The MSM never ceased in trying to portray Obama as likeable and of the people. Didn't work.

The MSM will not cease in trying to portray Trump as un-likable and not of the people. Won't work.

Mike said...

Chuck, first of all I was being sardonic. Perhaps too obtusely I was suggesting it doesn't matter because they are both worthless liberal rags. Secondly, what is your obsession with things Trump said long ago before he became the nominee or was elected?

Trump spent his life as a NY democrat doing and saying the bad things that liberals do and getting away with it. Who besides you and the Kos crowd even cares what he said about vaccines or General Pershing? He has (or in my estimation had) the same tenuous relationship with the truth as every other liberal democrat in office. You could (if you cared to) find just as many crazy stupid comments by the current occupant, especially before he was president. "White peoples' greed drives a world in need," anyone? But things are different now.

Maybe it was the horrifically damaging two terms of Barrack Obama that changed him, but now Trump has declared himself a conservative Republican and he appears to be acting within that definition and doing a very fine job. Try and live in the present and anticipate the future. Stop living in the past, demanding explanations for things no one cares about. Take a page from the democrat playbook and move on for God's sake. Criticize Trumps actions, tweets and appointments if you like. But you're just wasting time rehashing shit from when he was a reality star and democrat. That was another life.

Arthur James said...

Trump is realistic, oddly egotistical while humble, a man who knows how to interact and work with people on all levels. He is a man of worldly success. Trump will dominate those never able to mature beyond the idea of being perpetually in school. The elites, those who have never matured beyond the idea of being in school--lawyers, politicians, media, teachers/professors, and thousands upon thousands who have only used a higher education to advance delusion and self-importance cannot honestly work with others, only able to manipulate within the realm of conviction they and their friends are something above, able to relate to others only as inferiors in need of their instruction and guidance. I always viewed Obama as nothing more than a product of a broken education system. This blog is enlightening as I am convinced the creator represents academia while also being able to penetrate to a deeper truth.

William said...

Trump's taste in interior design is somewhat alienating. Those aren't the choices I would make, but it would not take much of an effort to get used to living there.......I have objections to some of the things that Trump said, but I have far more objections to the things Hillary did not say. It would be impossible, for example, for Hillary to criticize Colin Kaepernick for taking a knee during the national anthem. Despite previous statements otherwise, nowadays she would never denounce the flag burners. She would, however, be quite forthright in her denunciation of those who drew cartoons of Mohammed........Trump lives in a different dimension than me, but his response to passing events is far more in sync with mine than any current Democratic politician.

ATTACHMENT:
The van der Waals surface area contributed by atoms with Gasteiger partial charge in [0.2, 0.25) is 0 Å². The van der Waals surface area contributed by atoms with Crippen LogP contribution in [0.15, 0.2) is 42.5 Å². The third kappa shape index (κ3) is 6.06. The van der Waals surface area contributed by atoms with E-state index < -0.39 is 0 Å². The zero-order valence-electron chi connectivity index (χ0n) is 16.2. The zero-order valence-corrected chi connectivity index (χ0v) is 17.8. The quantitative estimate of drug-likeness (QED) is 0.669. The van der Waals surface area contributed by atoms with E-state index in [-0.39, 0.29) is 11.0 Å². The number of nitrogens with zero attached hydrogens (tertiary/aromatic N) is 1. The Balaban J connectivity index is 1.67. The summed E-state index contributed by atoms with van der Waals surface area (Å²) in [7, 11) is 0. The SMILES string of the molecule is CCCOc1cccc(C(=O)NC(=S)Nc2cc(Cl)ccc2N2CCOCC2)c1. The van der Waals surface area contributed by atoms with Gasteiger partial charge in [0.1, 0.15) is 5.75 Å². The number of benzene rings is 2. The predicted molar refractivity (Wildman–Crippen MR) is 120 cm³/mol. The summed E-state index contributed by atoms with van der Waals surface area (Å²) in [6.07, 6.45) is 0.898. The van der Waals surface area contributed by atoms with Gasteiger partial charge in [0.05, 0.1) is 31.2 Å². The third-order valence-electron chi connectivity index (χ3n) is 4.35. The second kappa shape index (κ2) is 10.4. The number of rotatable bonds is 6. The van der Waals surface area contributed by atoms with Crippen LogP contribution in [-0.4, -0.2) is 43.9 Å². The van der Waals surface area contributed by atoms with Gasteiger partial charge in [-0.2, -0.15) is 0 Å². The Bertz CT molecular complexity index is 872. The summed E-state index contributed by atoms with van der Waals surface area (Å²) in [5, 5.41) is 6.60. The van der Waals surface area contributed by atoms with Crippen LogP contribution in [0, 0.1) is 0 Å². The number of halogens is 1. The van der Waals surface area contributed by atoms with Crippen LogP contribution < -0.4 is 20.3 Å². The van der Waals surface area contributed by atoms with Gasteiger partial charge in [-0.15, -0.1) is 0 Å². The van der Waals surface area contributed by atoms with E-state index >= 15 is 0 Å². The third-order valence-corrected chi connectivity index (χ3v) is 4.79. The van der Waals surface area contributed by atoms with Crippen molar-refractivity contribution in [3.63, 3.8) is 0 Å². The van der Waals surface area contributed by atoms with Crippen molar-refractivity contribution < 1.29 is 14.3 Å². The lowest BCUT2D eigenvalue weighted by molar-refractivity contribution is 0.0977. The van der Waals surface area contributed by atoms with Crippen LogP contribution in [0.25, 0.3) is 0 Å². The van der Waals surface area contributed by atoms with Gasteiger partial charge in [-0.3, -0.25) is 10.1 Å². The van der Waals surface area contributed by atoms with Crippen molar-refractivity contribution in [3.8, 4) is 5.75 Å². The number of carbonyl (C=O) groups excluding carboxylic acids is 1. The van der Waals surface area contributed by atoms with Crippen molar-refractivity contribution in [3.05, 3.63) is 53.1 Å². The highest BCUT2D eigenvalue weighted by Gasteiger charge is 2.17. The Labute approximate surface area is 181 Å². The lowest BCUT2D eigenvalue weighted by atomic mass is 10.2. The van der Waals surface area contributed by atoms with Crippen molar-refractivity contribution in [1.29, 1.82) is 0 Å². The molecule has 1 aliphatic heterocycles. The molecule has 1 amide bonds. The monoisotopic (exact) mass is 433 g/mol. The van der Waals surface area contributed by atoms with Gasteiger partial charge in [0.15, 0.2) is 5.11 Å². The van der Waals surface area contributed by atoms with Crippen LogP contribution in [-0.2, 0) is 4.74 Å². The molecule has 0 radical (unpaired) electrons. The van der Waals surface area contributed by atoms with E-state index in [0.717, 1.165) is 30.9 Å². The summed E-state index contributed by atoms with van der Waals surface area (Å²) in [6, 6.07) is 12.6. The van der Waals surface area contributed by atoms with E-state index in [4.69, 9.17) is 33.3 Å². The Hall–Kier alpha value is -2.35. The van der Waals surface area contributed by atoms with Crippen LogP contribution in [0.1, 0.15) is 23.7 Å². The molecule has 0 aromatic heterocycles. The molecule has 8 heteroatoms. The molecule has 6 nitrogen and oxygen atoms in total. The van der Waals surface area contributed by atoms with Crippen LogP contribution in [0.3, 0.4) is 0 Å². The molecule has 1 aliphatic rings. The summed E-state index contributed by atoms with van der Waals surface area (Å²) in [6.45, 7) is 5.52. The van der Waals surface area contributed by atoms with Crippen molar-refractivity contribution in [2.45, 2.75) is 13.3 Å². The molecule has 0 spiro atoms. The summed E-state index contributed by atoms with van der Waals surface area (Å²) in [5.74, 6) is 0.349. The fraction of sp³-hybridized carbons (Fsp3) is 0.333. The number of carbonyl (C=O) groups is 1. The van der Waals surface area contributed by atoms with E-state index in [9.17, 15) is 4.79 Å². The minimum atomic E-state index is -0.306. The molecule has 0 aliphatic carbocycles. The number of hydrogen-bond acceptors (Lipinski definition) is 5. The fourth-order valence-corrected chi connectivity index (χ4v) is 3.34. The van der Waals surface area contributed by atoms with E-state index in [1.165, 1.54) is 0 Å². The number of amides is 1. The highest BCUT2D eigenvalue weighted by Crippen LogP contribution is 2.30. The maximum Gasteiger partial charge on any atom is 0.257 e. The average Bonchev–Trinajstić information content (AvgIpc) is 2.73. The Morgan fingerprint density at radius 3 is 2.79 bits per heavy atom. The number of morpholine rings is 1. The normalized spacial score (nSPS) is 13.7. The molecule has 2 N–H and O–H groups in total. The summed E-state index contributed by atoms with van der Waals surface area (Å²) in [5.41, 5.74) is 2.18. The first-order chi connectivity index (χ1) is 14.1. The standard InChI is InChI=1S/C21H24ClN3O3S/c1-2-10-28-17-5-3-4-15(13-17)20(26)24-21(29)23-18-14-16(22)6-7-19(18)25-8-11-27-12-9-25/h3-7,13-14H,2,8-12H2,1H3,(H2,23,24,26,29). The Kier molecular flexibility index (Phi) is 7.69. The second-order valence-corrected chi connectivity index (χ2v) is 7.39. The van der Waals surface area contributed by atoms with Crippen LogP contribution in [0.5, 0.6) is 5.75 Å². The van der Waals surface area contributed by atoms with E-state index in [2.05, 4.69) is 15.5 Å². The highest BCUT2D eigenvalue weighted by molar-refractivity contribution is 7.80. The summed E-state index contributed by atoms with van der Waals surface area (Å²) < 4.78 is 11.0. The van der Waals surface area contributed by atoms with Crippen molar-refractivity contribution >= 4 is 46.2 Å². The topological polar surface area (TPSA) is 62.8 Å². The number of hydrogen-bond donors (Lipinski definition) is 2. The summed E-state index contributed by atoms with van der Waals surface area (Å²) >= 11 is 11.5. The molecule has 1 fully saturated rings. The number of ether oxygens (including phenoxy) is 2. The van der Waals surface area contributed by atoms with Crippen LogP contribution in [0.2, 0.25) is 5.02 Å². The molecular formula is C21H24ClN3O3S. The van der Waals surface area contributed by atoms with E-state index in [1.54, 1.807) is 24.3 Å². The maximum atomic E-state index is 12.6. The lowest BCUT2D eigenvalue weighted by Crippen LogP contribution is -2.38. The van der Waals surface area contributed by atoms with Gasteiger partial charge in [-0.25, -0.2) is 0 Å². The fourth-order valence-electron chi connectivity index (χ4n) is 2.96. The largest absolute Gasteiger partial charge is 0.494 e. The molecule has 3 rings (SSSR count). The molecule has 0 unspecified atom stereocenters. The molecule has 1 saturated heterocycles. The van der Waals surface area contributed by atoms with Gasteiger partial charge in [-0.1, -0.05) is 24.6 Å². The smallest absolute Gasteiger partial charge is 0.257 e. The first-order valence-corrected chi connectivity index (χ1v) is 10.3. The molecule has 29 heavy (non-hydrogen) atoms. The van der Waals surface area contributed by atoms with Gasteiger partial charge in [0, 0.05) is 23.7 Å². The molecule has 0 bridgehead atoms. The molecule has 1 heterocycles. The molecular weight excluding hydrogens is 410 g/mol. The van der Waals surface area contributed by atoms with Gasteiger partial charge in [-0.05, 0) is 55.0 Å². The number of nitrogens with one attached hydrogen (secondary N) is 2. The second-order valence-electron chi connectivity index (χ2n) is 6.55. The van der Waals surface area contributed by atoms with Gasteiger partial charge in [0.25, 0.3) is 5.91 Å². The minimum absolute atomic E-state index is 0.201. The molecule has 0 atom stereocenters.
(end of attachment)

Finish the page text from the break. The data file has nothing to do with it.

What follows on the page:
LYNNDH said...

"This is the method of a demagogue" the writer certainly knows of what he speaks.

Henry said...

There's that picture of Melania on the white piano and Trump playing Liberace in black. I guess that supposed to be alienating to the average guy, but it makes me laugh.

The flip side of Trump's despicable self-regard is a kind of giddy comicality that is almost refreshing.

n.n said...

No envy. Although, a beachfront estate in Hawaii would be nice.

Chuck said...

Trump is realistic, oddly egotistical while humble, a man who knows how to interact and work with people on all levels.

Last week, Trump started out the day (learning, apparently that his meeting with the New York Times editors was not going as he had planned it) by Tweeting that the New York Times was a "failing" newspaper. They worked out the details, apparently, Trump met the Times, and by the end of the day Trump was calling the Times "a national treasure."

So; Trump alternatively treats people with insults and lavish praise. That's normal?

Rob said...

Not only is the tonality of the photographs ridiculous, the framing is too. Ordinarily you leave space in the direction in which the subject is facing. Otherwise the subject seems cramped and boxed in. Look at the images of Pence and Priebus. The frame ends right in front of their faces, portraying them not as men of vision but the opposite. The framing of the Conway photo has her swimming undersized in the middle of too much blank space, minimizing and marginalizing her, making her a girl-child adrift in the world. The Time photographer and/or photo editor deserves a prize for most heavy-handed propoganda photos of the year.

Amadeus 48 said...

"So; Trump alternatively treats people with insults and lavish praise. That's normal?"

No, that's called training.

Chuck said...

Mike; first of all I'd ask you to not bring Obama into it, because I can't and won't defend Obama. I've never voted for Obama and wouldn't support him.

Second, Trump's not just a problem of a few things said a long time ago, or some position reversals. (I will say that on his own, Trump probably reversed more personal policy positions than all of the other 13 Republican candidates combined.)

I still think that the hardest thing to explain about Trump is the several repeated episodes from the 1970's, 80's and 90's in which Trump called reporters to brag about Mr. Trump while impersonating a nonexistent public relations person, alternatively named "John Miller" or "John Baron."